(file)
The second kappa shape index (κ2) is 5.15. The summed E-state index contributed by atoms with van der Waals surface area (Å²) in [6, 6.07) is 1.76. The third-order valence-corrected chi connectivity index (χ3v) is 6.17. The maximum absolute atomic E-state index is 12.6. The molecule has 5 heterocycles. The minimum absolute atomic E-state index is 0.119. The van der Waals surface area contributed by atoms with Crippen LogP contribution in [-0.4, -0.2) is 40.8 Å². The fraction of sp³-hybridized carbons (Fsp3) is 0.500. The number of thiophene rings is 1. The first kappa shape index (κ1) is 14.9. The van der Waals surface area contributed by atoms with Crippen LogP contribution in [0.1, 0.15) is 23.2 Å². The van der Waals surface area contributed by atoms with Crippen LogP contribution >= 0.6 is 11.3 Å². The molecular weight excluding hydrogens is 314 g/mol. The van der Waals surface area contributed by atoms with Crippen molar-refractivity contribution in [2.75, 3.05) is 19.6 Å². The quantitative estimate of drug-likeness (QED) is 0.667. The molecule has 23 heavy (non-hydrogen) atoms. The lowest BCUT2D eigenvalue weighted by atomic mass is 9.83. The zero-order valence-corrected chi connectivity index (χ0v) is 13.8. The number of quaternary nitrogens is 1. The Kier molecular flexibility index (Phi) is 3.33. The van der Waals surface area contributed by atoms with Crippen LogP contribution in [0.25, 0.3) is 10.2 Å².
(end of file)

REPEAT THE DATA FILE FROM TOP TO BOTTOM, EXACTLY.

The second kappa shape index (κ2) is 5.15. The summed E-state index contributed by atoms with van der Waals surface area (Å²) in [6, 6.07) is 1.76. The third-order valence-corrected chi connectivity index (χ3v) is 6.17. The maximum absolute atomic E-state index is 12.6. The molecule has 5 heterocycles. The minimum absolute atomic E-state index is 0.119. The van der Waals surface area contributed by atoms with Crippen LogP contribution in [-0.4, -0.2) is 40.8 Å². The fraction of sp³-hybridized carbons (Fsp3) is 0.500. The number of thiophene rings is 1. The first kappa shape index (κ1) is 14.9. The van der Waals surface area contributed by atoms with Crippen LogP contribution in [0.1, 0.15) is 23.2 Å². The van der Waals surface area contributed by atoms with Crippen LogP contribution >= 0.6 is 11.3 Å². The molecular weight excluding hydrogens is 314 g/mol. The van der Waals surface area contributed by atoms with Crippen molar-refractivity contribution in [2.75, 3.05) is 19.6 Å². The quantitative estimate of drug-likeness (QED) is 0.667. The molecule has 23 heavy (non-hydrogen) atoms. The lowest BCUT2D eigenvalue weighted by atomic mass is 9.83. The zero-order valence-corrected chi connectivity index (χ0v) is 13.8. The number of quaternary nitrogens is 1. The Kier molecular flexibility index (Phi) is 3.33. The van der Waals surface area contributed by atoms with Crippen LogP contribution in [0.25, 0.3) is 10.2 Å².